Saturday, March 1, 2008

Opération Brioches, Part II

Back on January 10th, I posted an article entitled Opération Brioche and I promised that there would be more to this story. Unfortunately, back in October when the story took place, I was not in “Blog Mode” and I did not have the foresight to take photos of the 60 brioches stacked in my car and my kitchen. Nor did I take photos of the Opération Brioches events. Since the January 10th post, I have been searching for photos of brioches to accompany this post.

Having at last come across some fitting brioches and having scanned the official Opération Brioches brochure, I give you Opération Brioches, Part II, followed by a little “brioches photo tour” I have gathered over the course of the past several weeks. (And you thought I was just loafing all this time…;)

As you may recall from the original post, a brioche is a delicious, slightly sweet, soft, light yeast bread, formed into 6-8 rolls gathered in a circle. As I discovered during my brioche photo quest, it comes in many varieties. But the type used in Opération Brioches is the basic, simple, unfrosted variety that looks more like a cluster of dinner rolls than a frosted Danish.

The Opération Brioches brochure explains that this event was about raising funds for “mentally handicapped” children. I use the word “handicapped” in this article, knowing that it is not a politically correct word in America. However, it is the word used in France! As it turns out, the Opération Brioches event occurs every October through all of the schools, nationwide, in conjunction with radio advertising and a telethon to raise funds for France’s “mentally handicapped” individuals.

But, back to the story of my microcosmic experience with Opération Brioches, as an étrangère and newcomer to this tiny French village. At the time that Christophe de Carpentrie, Président de l'Association des Parents des Élèves de l'École Jean Moulin, told me (he did not “ask”) that I would be in charge of our village version of Opération Brioches, I was absolutely clueless. I knew it was a fundraiser, but I did not understand the purpose and I had no idea how it was to be implemented. My immediate reaction was overwhelm. I envisioned making calls (in French) to boulangeries, asking them to donate brioches and then figuring out an appropriate price, creating signage, etc. As a former Brownie Girl Scout leader of a “super seller” troop, I could certainly handle such a manœuvre in English, in America, but in French and in France? I had no comprehension of the cultural expectations.

When Christophe explained that the brioches would be available at the mairie in Vaison la Romaine, I told him he would have to go with me to pick them up. So he did. While he loaded the brioches into the vehicle, I ran over to my bank and got change. Upon gathering the brioches that Thursday afternoon, I began to understand. This was to be a three-day event, starting Friday and taking place throughout France; Each association could decide when and where, over the course of the three days they would sell their allotted brioches. The allotment and price were predetermined and all brioches would be sold for 5 euros apiece. The fundraiser was something that takes place every year; people throughout France were anticipating the purchase of these brioches.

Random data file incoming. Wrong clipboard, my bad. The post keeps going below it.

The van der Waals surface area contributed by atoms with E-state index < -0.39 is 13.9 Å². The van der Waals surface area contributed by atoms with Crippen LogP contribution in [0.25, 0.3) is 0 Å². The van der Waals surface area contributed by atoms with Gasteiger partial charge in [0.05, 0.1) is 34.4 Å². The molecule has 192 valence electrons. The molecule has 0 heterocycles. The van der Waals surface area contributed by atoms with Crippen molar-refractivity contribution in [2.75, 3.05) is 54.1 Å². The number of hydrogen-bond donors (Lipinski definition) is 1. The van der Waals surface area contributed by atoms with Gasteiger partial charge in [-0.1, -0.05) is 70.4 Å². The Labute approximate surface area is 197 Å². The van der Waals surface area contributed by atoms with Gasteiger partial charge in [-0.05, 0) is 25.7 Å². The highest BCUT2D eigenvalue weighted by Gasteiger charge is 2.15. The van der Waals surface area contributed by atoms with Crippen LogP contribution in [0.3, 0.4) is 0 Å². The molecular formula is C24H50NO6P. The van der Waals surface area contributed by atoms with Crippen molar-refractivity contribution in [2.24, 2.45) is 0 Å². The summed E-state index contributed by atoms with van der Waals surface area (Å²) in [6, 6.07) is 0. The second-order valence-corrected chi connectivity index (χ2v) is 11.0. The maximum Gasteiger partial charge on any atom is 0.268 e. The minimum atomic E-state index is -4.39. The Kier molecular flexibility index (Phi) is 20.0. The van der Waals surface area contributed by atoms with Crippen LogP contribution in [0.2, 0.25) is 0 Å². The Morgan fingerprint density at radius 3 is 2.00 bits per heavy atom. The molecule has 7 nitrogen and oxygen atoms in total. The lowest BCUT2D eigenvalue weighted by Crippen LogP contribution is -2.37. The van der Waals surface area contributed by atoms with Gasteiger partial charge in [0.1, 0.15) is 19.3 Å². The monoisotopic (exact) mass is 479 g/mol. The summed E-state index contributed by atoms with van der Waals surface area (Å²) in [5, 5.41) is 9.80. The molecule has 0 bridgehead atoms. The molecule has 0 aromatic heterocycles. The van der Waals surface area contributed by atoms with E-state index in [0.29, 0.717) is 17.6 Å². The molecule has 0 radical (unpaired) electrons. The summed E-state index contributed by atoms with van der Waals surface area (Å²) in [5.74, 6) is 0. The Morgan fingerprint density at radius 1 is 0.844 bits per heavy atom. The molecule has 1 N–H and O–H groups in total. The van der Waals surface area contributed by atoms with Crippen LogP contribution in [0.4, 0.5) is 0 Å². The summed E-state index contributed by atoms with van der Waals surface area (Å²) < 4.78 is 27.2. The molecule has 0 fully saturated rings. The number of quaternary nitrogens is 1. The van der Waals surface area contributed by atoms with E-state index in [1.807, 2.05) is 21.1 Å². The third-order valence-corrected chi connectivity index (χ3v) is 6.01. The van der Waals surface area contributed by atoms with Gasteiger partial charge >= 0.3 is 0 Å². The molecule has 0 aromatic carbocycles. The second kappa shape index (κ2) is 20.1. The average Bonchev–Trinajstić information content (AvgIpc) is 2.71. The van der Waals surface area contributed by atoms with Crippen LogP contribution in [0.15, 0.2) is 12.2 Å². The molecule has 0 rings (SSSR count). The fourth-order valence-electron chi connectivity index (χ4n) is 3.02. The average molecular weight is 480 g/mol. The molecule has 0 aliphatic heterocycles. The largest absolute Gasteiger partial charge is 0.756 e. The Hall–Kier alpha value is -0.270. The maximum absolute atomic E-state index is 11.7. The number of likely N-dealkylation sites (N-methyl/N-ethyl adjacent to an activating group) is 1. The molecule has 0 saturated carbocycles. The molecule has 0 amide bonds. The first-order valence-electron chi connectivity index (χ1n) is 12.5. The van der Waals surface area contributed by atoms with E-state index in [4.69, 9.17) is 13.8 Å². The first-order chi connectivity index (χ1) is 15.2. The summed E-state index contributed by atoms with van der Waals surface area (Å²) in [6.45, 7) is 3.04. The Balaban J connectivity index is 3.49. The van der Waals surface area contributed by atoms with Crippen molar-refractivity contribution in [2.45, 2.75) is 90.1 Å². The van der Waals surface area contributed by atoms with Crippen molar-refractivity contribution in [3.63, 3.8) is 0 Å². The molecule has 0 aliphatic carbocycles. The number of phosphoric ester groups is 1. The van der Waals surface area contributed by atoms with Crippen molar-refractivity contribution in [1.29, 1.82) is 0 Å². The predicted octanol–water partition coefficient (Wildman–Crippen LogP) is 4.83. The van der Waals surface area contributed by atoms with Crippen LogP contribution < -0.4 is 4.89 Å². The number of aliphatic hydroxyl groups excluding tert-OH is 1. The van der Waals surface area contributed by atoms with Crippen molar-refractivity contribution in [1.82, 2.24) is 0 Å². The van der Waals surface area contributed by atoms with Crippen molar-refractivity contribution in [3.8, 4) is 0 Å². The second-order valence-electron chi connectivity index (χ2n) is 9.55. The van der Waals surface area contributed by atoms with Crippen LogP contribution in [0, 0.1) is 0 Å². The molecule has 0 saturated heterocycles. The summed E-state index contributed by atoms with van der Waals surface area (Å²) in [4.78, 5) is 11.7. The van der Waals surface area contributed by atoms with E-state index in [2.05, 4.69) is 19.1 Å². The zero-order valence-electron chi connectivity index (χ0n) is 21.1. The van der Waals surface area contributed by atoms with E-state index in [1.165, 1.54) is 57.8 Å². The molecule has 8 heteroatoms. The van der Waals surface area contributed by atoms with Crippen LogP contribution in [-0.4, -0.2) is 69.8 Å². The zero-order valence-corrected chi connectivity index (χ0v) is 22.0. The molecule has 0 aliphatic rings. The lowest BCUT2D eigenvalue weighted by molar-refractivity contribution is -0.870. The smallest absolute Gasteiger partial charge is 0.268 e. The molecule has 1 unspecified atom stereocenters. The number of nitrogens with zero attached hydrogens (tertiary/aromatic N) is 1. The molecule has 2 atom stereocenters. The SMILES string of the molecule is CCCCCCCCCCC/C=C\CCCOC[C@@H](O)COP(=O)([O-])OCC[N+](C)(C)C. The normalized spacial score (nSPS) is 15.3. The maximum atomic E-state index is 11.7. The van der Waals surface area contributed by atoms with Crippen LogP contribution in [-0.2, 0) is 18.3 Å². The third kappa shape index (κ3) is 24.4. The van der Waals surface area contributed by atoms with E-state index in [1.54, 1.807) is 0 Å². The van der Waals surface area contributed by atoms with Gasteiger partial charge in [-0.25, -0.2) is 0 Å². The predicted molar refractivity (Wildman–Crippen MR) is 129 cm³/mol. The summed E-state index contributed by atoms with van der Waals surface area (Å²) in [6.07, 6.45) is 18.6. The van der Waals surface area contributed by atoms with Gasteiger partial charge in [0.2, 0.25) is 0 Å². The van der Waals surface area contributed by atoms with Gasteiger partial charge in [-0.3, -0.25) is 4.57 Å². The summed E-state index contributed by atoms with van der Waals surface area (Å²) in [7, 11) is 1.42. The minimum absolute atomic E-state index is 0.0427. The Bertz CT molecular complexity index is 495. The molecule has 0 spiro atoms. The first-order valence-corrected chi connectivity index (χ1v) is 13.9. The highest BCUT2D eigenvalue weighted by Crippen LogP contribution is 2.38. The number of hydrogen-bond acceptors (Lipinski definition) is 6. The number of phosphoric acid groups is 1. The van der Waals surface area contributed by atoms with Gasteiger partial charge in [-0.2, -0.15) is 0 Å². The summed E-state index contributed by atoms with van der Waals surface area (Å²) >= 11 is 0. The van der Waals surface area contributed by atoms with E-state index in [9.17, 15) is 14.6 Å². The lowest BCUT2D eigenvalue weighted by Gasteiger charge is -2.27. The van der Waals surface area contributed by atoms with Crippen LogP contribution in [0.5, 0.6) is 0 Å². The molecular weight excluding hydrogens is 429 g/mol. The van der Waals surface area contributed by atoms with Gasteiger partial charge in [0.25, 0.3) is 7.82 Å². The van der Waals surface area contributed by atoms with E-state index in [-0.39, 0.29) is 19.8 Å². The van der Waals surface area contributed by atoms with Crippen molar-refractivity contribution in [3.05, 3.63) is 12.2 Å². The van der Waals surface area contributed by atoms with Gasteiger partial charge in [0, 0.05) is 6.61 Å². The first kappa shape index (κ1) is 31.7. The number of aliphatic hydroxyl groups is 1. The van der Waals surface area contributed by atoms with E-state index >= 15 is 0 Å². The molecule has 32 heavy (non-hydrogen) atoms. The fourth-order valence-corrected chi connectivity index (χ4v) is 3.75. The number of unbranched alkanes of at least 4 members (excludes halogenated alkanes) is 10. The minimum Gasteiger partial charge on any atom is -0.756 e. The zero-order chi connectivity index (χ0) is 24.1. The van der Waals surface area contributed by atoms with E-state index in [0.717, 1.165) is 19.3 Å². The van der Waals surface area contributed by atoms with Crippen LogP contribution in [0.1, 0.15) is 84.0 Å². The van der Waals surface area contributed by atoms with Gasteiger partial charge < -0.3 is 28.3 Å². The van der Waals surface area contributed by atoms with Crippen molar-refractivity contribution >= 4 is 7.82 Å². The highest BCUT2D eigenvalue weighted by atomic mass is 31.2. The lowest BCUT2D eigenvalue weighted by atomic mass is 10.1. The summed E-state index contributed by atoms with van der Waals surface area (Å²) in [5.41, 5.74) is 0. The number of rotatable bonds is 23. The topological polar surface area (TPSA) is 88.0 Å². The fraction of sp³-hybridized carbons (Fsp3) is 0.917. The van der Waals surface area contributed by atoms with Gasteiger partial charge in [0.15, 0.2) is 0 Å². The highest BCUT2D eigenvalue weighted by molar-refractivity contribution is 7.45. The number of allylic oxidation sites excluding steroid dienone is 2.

Last year our village school sold 50 brioches; I was determined we would sell our entire allotment this year. So I did my part; I bought three and Emily and I discovered just how delicious they were; we had finished all three by Monday morning. Emily and I called upon our neighbors and alerted them to the sale; we had pre-orders for a dozen brioches. I was told to go to Chez Claudette to ask the proprietor to have our brioches on hand at her restaurant during her lunch rush. She packs the place at noon, day in and day out; surely there we could make early progress with our sale. So on Friday morning, I went by; Claudette agreed and I left with her, our sales permit and two boxes containing 20 brioches. She sold an additional thirteen.

Next would come the Friday afternoon, after-school party for the eleven élèves at Emily's school. I set up a table on the school patio with drinks (sirop for the water, and fruit juice) and brioches for all the children to eat, along with chunks of chocolate (how French!). I unloaded the remaining 40 or so packages of brioches. After serving the children and filling family orders, we had about 15 packages remaining to be sold. Several mothers and a cluster of children set out to show me how the sale was to be completed. We went around to village houses, in a somewhat haphazard way, stopping primarily at the homes of their friends. Within two hours and as darkness arrived, we had sold all the brioches. Mission accomplished!

During all of this, I thought there was tension in the air. Later, I learned that the mothers had been up in arms over a number of issues. First, they could not believe that I left boxes of brioches at Claudette’s restaurant. It had never been done that way in their village; surely I should have stayed there at the restaurant, selling and collecting. They said that Claudette did not have authority to sell the brioches. But, when I showed them the permits I had received from the mairie and I explained that Claudette had one of the permits on hand, posted at her restaurant the entire time she was selling, they reluctantly acknowledged that, yes it could be done that way. In fact, so long as Claudette was willing, it was a much more efficient way to get the sales! Whew!